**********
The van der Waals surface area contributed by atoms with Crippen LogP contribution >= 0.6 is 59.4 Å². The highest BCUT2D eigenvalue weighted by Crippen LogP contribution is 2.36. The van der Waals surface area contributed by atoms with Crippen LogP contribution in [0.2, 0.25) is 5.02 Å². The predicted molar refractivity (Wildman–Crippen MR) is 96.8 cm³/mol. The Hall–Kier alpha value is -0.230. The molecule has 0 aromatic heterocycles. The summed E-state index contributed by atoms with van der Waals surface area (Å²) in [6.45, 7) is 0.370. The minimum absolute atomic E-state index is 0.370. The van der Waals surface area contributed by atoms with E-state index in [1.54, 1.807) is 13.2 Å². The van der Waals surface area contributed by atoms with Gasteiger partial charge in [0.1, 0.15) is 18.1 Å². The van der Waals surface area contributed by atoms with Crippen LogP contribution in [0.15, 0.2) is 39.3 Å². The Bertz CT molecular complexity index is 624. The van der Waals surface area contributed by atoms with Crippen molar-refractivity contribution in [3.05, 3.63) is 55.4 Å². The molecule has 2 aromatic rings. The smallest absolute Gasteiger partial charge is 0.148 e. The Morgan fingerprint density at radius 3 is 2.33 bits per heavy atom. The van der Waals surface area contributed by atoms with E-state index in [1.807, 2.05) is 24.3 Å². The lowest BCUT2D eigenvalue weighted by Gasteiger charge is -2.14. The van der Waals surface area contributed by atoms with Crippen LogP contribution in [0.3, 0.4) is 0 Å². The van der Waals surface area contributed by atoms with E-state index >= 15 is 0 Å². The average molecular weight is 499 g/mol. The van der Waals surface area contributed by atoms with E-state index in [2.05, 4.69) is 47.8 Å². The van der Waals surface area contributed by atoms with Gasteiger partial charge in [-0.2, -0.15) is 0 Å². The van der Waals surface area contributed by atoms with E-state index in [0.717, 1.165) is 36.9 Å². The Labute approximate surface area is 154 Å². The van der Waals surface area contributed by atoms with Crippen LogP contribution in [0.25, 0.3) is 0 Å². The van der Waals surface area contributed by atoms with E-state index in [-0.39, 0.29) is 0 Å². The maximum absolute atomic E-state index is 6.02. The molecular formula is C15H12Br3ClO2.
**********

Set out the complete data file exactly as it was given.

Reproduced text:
The van der Waals surface area contributed by atoms with Crippen LogP contribution >= 0.6 is 59.4 Å². The highest BCUT2D eigenvalue weighted by Crippen LogP contribution is 2.36. The van der Waals surface area contributed by atoms with Crippen LogP contribution in [0.2, 0.25) is 5.02 Å². The predicted molar refractivity (Wildman–Crippen MR) is 96.8 cm³/mol. The Hall–Kier alpha value is -0.230. The molecule has 0 aromatic heterocycles. The summed E-state index contributed by atoms with van der Waals surface area (Å²) in [6.45, 7) is 0.370. The minimum absolute atomic E-state index is 0.370. The van der Waals surface area contributed by atoms with E-state index in [1.54, 1.807) is 13.2 Å². The van der Waals surface area contributed by atoms with Gasteiger partial charge in [0.1, 0.15) is 18.1 Å². The van der Waals surface area contributed by atoms with Crippen LogP contribution in [0.15, 0.2) is 39.3 Å². The Bertz CT molecular complexity index is 624. The van der Waals surface area contributed by atoms with Crippen molar-refractivity contribution in [3.05, 3.63) is 55.4 Å². The molecule has 2 aromatic rings. The smallest absolute Gasteiger partial charge is 0.148 e. The Morgan fingerprint density at radius 3 is 2.33 bits per heavy atom. The van der Waals surface area contributed by atoms with E-state index in [1.807, 2.05) is 24.3 Å². The lowest BCUT2D eigenvalue weighted by Gasteiger charge is -2.14. The van der Waals surface area contributed by atoms with Crippen LogP contribution in [0.3, 0.4) is 0 Å². The van der Waals surface area contributed by atoms with E-state index >= 15 is 0 Å². The average molecular weight is 499 g/mol. The van der Waals surface area contributed by atoms with E-state index in [2.05, 4.69) is 47.8 Å². The van der Waals surface area contributed by atoms with Gasteiger partial charge in [-0.2, -0.15) is 0 Å². The van der Waals surface area contributed by atoms with E-state index in [0.717, 1.165) is 36.9 Å². The Labute approximate surface area is 154 Å². The van der Waals surface area contributed by atoms with Crippen LogP contribution in [0.25, 0.3) is 0 Å². The van der Waals surface area contributed by atoms with E-state index in [-0.39, 0.29) is 0 Å². The maximum absolute atomic E-state index is 6.02. The molecular formula is C15H12Br3ClO2.